In the current study, we provided the evidence that citrus flavonoids may influence the bacterial cell–cell signalling and biofilm formation. Furthermore, several flavonoids modulated the biofilm formation by E. coli O157:H7, a pathogen with no known effective treatment at present. Based on our results, we propose that naringenin is possibly a nonspecific quorum sensing inhibitor. Moreover, naringenin suppressed the biofilm formation in V. harveyi and E. coli O157:H7 as well as TTSS in V. harveyi. These properties may have their implication in human health as naringenin was found to modulate AI-2-mediated signalling and E. coli O157:H7 biofilm. It is pertinent to note that intestinal microflora produce AI-2, which may be involved in interspecies signalling among different bacterial species (Sperandio et al. 2003). Citrus fruits are very widely consumed and are rich source of dietary flavonoids including naringenin. Therefore, consumption of citrus fruits and juices may influence the cell–cell signalling by gut microflora. In addition, these flavonoids may also serve as the lead compounds for the antipathogenic drug discovery, a critical requirement to counter the effects of pathogenic bacteria.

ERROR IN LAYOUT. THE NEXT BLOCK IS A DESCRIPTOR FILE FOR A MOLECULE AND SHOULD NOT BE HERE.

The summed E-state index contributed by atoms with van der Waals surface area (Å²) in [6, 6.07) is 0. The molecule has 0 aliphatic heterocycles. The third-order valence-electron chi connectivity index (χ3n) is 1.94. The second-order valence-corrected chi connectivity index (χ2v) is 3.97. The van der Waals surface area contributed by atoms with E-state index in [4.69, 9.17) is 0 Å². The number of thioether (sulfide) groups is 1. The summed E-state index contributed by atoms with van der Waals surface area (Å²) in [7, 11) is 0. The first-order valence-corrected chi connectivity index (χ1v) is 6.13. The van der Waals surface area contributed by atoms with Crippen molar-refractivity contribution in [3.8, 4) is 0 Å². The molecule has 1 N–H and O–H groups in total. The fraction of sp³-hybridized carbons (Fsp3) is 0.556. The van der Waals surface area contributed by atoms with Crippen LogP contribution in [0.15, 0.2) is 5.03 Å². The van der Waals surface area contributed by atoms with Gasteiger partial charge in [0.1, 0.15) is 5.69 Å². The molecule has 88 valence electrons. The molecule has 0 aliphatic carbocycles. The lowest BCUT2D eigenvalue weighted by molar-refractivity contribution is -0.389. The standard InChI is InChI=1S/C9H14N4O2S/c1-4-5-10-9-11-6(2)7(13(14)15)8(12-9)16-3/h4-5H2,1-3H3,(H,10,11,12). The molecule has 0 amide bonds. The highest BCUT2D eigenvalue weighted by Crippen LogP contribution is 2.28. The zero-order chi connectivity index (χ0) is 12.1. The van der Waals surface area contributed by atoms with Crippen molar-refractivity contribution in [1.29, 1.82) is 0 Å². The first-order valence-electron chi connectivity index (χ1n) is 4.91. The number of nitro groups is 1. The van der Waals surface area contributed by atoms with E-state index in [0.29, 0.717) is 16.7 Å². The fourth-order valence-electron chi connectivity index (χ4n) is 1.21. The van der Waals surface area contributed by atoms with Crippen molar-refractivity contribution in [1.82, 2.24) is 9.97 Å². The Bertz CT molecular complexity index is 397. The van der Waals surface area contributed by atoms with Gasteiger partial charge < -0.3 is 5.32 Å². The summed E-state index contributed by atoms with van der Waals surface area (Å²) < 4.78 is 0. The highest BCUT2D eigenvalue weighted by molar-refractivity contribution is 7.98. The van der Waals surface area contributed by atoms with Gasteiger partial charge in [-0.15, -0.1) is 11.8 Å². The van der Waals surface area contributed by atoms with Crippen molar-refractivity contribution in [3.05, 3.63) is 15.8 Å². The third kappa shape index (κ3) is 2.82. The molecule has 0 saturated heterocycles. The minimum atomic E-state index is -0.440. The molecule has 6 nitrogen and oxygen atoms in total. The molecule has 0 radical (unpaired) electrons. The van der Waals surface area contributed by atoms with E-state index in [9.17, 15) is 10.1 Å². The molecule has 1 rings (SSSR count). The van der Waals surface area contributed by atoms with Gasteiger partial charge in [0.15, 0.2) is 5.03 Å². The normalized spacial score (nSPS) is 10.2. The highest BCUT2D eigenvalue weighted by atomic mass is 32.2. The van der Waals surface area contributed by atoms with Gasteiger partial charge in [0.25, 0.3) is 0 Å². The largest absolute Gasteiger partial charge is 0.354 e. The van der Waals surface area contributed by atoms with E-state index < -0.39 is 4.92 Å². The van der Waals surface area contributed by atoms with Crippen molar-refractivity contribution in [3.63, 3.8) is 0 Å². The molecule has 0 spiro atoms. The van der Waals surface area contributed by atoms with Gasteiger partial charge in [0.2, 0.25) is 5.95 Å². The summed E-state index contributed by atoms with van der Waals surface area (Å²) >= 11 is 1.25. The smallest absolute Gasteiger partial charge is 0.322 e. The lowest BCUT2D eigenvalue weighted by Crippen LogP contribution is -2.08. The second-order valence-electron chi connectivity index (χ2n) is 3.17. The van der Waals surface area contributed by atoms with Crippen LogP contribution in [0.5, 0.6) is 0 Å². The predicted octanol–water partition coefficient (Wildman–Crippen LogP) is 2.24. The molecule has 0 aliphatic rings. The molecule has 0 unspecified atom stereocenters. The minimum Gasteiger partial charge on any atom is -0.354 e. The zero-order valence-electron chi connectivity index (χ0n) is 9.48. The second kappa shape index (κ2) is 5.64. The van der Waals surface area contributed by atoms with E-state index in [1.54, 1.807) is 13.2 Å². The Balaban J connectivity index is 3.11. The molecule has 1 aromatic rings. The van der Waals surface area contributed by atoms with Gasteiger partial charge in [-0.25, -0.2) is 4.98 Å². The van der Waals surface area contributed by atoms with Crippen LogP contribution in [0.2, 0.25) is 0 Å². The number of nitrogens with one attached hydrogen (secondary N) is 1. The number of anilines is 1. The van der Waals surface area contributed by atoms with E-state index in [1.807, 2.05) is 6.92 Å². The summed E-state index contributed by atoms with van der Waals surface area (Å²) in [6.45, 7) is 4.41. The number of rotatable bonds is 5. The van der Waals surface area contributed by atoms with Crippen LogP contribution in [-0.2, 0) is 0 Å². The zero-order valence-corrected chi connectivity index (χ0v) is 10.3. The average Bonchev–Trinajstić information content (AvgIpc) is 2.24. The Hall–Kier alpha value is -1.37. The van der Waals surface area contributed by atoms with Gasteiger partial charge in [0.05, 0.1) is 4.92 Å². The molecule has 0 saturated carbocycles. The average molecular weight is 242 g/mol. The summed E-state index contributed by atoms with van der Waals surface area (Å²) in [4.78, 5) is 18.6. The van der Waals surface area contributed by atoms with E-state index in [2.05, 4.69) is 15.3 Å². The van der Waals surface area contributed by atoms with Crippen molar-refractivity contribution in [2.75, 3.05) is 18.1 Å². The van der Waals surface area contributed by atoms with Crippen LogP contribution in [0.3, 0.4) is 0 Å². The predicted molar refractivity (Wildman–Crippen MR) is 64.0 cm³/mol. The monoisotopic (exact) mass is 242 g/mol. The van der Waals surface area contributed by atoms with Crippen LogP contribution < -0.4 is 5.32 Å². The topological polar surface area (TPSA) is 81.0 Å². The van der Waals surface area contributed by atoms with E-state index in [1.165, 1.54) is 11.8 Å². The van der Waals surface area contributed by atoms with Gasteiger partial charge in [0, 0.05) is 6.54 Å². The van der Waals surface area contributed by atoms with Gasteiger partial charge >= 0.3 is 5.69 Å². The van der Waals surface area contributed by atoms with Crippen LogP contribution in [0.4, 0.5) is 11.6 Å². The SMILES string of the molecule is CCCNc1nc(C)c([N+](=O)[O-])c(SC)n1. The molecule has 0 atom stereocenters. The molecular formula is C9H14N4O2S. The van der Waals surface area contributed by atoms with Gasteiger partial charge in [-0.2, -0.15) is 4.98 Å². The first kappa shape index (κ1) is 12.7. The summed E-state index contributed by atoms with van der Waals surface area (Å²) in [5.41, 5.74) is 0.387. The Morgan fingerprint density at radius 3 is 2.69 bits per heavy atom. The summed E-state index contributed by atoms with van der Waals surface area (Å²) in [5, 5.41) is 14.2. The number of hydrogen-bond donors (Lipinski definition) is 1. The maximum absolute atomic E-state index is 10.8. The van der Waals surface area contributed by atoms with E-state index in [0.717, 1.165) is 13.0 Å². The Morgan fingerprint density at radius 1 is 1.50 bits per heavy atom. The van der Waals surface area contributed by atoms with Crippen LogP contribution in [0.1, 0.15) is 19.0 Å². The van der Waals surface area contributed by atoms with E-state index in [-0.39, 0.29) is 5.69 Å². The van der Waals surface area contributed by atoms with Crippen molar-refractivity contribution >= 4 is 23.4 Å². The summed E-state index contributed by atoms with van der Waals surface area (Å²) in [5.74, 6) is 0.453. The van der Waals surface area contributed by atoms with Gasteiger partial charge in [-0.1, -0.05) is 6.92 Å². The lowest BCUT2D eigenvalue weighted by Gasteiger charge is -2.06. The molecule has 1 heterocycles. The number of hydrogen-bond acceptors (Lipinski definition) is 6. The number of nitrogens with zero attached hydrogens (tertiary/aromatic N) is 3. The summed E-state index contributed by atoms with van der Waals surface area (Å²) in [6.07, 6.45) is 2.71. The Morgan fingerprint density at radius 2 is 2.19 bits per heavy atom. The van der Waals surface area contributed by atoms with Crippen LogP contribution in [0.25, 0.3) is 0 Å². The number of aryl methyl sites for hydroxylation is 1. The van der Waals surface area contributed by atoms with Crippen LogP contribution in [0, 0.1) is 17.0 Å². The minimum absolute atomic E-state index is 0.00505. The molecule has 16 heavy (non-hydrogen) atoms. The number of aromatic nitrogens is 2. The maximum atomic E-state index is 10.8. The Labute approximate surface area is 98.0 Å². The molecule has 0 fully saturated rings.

This project is based upon the work supported by the USDA CSREES IFAFS #2001-52102-02294 and USDA-CSREES # 2006-34402-17121 ‘Designing Foods for Health’ through the Vegetable & Fruit Improvement Center.